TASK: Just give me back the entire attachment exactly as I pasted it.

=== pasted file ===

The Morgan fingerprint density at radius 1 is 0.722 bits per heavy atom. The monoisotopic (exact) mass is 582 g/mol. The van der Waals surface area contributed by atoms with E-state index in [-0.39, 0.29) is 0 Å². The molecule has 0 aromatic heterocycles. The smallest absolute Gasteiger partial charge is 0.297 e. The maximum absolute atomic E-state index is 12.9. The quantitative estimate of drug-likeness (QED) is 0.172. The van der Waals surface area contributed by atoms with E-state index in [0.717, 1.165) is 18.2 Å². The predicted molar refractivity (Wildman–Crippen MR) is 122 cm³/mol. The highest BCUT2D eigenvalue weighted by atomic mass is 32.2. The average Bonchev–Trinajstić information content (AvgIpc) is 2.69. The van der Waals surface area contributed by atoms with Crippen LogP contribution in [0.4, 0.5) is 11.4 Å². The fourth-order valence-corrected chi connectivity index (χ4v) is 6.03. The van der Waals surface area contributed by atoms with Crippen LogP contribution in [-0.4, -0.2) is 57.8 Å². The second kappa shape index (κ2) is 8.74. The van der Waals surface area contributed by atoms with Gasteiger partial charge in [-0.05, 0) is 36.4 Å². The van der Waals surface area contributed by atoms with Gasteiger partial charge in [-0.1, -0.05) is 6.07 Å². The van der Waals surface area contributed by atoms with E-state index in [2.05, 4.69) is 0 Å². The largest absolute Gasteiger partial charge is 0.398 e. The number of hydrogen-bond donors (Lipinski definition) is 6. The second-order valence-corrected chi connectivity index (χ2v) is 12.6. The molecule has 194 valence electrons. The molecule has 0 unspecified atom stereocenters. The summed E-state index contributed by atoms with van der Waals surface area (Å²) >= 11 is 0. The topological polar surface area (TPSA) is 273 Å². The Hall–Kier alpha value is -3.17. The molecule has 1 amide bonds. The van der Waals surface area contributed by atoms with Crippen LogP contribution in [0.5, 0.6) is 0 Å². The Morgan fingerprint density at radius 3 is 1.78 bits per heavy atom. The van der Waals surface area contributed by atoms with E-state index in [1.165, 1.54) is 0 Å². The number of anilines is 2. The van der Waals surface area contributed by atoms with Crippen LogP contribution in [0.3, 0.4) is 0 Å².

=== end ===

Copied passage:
The Morgan fingerprint density at radius 1 is 0.722 bits per heavy atom. The monoisotopic (exact) mass is 582 g/mol. The van der Waals surface area contributed by atoms with E-state index in [-0.39, 0.29) is 0 Å². The molecule has 0 aromatic heterocycles. The smallest absolute Gasteiger partial charge is 0.297 e. The maximum absolute atomic E-state index is 12.9. The quantitative estimate of drug-likeness (QED) is 0.172. The van der Waals surface area contributed by atoms with E-state index in [0.717, 1.165) is 18.2 Å². The predicted molar refractivity (Wildman–Crippen MR) is 122 cm³/mol. The highest BCUT2D eigenvalue weighted by atomic mass is 32.2. The average Bonchev–Trinajstić information content (AvgIpc) is 2.69. The van der Waals surface area contributed by atoms with Crippen LogP contribution in [0.4, 0.5) is 11.4 Å². The fourth-order valence-corrected chi connectivity index (χ4v) is 6.03. The van der Waals surface area contributed by atoms with Crippen LogP contribution in [-0.4, -0.2) is 57.8 Å². The second kappa shape index (κ2) is 8.74. The van der Waals surface area contributed by atoms with Gasteiger partial charge in [-0.05, 0) is 36.4 Å². The van der Waals surface area contributed by atoms with Gasteiger partial charge in [-0.1, -0.05) is 6.07 Å². The van der Waals surface area contributed by atoms with E-state index in [2.05, 4.69) is 0 Å². The largest absolute Gasteiger partial charge is 0.398 e. The number of hydrogen-bond donors (Lipinski definition) is 6. The second-order valence-corrected chi connectivity index (χ2v) is 12.6. The molecule has 194 valence electrons. The molecule has 0 unspecified atom stereocenters. The summed E-state index contributed by atoms with van der Waals surface area (Å²) >= 11 is 0. The topological polar surface area (TPSA) is 273 Å². The Hall–Kier alpha value is -3.17. The molecule has 1 amide bonds. The van der Waals surface area contributed by atoms with Crippen LogP contribution in [0.5, 0.6) is 0 Å². The Morgan fingerprint density at radius 3 is 1.78 bits per heavy atom. The van der Waals surface area contributed by atoms with E-state index in [1.165, 1.54) is 0 Å². The number of anilines is 2. The van der Waals surface area contributed by atoms with Crippen LogP contribution in [0.3, 0.4) is 0 Å².